Video - Panta Rei Danseteater 'Lullaby'
Norwegian dance company Panta Rei Danseteater, late last year, conducted a little experiment whereby three dance makers created two pieces with the same name based on the same idea, featuring three male dancers and two musicians, to see what the outcome was.
June 2nd, 2016watch now
by Neil Nisbet
In our music section's very short history we have come to the conclusion that it is simply not possible to become a musician unless either of your parents was a piano tinkler, guitar plucker or general all round tuneful noise maker who subsequently inspired their offspring to start hitting things with rhythm and cause a ruckus! Such is the case with the third recipient of a music feature here on Article19, Steve Bird.
It also begs the question; ‘which came first, the musician or the teacher?’ That discussion is for another time however.
The 33 year old musician currently based in the ever changing landscape of Newcastle upon Tyne - which seems to change shape almost daily - has created music for a broad spectrum of creative platforms from television commercials to professional contemporary dance.
His entry into the field reads like the opening chapter of ‘How to Become a Musician in 10 Rather Difficult Steps’ - if such a thing existed!
“My dad’s a musician”, he tell us, “so obviously [I] was surrounded by a lot of music when I was young. my dad used to play a lot of different types of music, so I would listen to reggae, 60’s, folk, just a wide variety of stuff.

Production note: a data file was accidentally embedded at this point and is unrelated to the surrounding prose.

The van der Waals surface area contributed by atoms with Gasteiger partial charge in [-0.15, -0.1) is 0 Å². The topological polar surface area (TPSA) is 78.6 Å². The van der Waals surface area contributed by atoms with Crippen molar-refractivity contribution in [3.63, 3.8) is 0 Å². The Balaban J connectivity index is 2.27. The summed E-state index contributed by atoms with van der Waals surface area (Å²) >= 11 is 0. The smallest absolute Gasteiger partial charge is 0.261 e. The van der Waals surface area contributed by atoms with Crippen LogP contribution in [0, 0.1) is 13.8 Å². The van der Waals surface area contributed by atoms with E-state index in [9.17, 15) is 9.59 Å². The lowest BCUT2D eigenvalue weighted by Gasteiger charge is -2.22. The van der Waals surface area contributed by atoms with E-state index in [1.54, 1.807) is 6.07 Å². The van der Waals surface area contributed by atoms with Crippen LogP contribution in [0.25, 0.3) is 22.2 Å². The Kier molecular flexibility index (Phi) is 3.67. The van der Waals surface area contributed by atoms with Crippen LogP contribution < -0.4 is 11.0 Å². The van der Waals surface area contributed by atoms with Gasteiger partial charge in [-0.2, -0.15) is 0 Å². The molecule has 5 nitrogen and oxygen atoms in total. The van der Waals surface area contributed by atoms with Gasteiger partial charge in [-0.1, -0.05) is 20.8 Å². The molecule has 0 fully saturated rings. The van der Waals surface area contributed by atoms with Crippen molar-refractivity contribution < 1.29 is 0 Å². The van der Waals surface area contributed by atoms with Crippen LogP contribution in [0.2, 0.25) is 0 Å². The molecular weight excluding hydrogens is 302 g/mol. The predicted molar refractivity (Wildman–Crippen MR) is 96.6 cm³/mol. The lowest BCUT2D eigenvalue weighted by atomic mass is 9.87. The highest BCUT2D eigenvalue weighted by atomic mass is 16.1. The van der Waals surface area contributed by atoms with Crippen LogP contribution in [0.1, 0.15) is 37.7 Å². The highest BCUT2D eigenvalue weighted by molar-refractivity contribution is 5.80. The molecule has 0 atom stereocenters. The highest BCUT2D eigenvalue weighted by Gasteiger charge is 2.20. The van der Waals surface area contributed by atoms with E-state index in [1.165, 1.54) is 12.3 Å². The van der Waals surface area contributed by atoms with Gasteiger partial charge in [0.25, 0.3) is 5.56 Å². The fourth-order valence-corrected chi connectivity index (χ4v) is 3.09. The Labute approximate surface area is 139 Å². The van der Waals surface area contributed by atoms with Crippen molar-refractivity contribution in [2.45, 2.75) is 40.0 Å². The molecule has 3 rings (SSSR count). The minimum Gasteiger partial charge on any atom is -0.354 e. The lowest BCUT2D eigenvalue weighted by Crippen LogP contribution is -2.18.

Then I started playing [guitar] in bands. I bought myself a 4-track, Tascam tape recorder (our younger readers can refer to a link and the end of this article to find out what a tape recorder is!) to start recording the bands but then got more into the recording and technology side of it and went to study that at college. I just went from there really.
I’ve been doing music since I was fourteen so I guess it's about 18 years I’ve been playing now.”
Practicing the Art
As with those practicing the art of contemporary dance Steve has trouble locking down his particular style;
“I write a wide variety of stuff. A problem I’ve always had [is describing my music], the stuff I’ve had released is primarily instrumental hip hop but then I’ve also had stuff released that is more house [orientated] and some ambient stuff.”
You can of course listen for yourself as we feature two tracks from Steve’s repertoire of creations. Have a click, have a listen. A brief perusal of the Mr Bird website reveals a creative portfolio covering as wide a spectrum of music creation as one could hope for in a career. Meandering from commercial via dance to theatre and film.
There is no doubt in his mind however about the career highlight so far, a session, in 2001, on the late John Peel’s Radio One show here in the UK. If you are unfamiliar with the ‘Peel Sessions’ then a quick bit of Googling will reveal a massive amount of information on this most ubiquitous and respected of radio dj’s.
Peel was credited with helping to break artists such as Pink Floyd, The Undertones, The Sex Pistols, Pulp, The White Stripes and many more bands with ‘The’ in the title onto the international music scene.
Simple persistence brought Steve Bird, under his musical monicker ‘Mr. Bird’ to the attention of Radio One's ‘keeper of music’;